The Newfoundland and Labrador government was on the defensive during a presentation to the committee reviewing the province's access to information laws.

Minister Responsible for the Office of Public Engagement Sandy Collins faced tough questions about the more controversial changes under Bill 29, which was introduced in 2012 and gives government increased powers in determining what information can be withheld from the public.

"If it's not working, or if it appears to be broken or causing issues, which you've raised some significant concerns, I think it is incumbent on us to reflect," said Collins.

Sandy Collins

Minister Sandy Collins says the provincial government is open to recommendations to Newfoundland and Labrador's access to information laws. (CBC)

Review commissioner and former premier Clyde Wells said government was withholding information in cases where the laws didn't apply.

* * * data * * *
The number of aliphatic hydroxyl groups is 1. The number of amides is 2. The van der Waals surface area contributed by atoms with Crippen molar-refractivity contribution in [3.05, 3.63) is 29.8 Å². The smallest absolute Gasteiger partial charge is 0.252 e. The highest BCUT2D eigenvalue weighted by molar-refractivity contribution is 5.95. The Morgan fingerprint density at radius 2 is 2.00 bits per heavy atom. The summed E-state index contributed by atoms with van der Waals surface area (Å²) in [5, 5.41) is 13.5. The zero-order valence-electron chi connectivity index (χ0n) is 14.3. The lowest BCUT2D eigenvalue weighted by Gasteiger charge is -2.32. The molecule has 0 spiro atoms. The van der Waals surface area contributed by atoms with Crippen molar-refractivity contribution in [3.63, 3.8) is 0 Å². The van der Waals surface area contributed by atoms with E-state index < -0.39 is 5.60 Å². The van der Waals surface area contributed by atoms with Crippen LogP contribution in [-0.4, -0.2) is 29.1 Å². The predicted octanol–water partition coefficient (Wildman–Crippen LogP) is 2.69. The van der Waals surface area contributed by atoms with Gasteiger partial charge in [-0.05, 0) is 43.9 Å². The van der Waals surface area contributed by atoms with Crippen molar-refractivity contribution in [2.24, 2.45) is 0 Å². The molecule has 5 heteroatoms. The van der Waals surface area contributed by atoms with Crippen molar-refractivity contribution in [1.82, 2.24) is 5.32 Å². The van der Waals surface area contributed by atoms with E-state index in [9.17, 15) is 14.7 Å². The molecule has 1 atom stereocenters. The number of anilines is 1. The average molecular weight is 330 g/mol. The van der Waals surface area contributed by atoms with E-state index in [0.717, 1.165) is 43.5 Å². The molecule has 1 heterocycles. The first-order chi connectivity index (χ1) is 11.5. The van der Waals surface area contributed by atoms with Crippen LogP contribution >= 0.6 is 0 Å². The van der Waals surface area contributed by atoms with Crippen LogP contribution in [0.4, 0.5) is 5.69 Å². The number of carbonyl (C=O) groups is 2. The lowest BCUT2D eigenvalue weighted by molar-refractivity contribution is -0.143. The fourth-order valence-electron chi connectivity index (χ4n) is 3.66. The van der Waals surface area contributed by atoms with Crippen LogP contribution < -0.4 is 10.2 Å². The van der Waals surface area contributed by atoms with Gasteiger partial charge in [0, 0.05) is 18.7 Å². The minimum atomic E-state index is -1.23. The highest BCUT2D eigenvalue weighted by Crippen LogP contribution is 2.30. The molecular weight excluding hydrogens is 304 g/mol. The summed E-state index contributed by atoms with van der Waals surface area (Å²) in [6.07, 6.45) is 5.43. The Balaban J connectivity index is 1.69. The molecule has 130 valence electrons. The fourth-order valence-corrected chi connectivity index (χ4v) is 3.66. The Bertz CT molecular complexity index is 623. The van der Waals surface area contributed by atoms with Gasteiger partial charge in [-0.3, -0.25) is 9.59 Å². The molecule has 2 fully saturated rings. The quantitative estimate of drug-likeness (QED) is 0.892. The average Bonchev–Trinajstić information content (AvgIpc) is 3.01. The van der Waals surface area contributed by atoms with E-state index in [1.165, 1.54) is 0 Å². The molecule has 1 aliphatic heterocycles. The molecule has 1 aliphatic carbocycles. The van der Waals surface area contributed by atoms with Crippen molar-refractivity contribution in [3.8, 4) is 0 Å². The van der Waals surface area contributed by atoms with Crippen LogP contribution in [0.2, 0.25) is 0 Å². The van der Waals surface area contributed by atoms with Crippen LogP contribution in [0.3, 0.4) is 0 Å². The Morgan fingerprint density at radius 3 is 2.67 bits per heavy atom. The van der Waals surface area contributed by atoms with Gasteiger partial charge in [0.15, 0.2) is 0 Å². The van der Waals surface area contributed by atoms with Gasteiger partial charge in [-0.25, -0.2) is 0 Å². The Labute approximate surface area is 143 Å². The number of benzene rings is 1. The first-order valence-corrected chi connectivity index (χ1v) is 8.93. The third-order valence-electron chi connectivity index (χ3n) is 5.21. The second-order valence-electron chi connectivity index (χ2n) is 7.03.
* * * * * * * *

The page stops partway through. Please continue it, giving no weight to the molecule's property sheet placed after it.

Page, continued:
"It's clear that solicitor client privilege was being abused and being asserted to prevent the release of the documents," said Wells.

Wells said government's tendency to force people to go to court to get information they wanted, rather than letting the information commissioner make the call, was an unnecessary step.

"That's like telling me that I can get a really good meal if I'm prepared to go to South Africa to get it and incur all the costs of getting there. That's a bit extreme," he said.

Government defended Bill 29 when it was first introduced, despite public outcry and criticism about the laws, but Collins presented a changed tone from the province during Tuesday's presentation.

"If the system as it were today was working correctly, we wouldn't be having this discussion, so obviously there's some concerns there," said Collins.

The committee will be holding public hearings in St. John's until Aug. 21.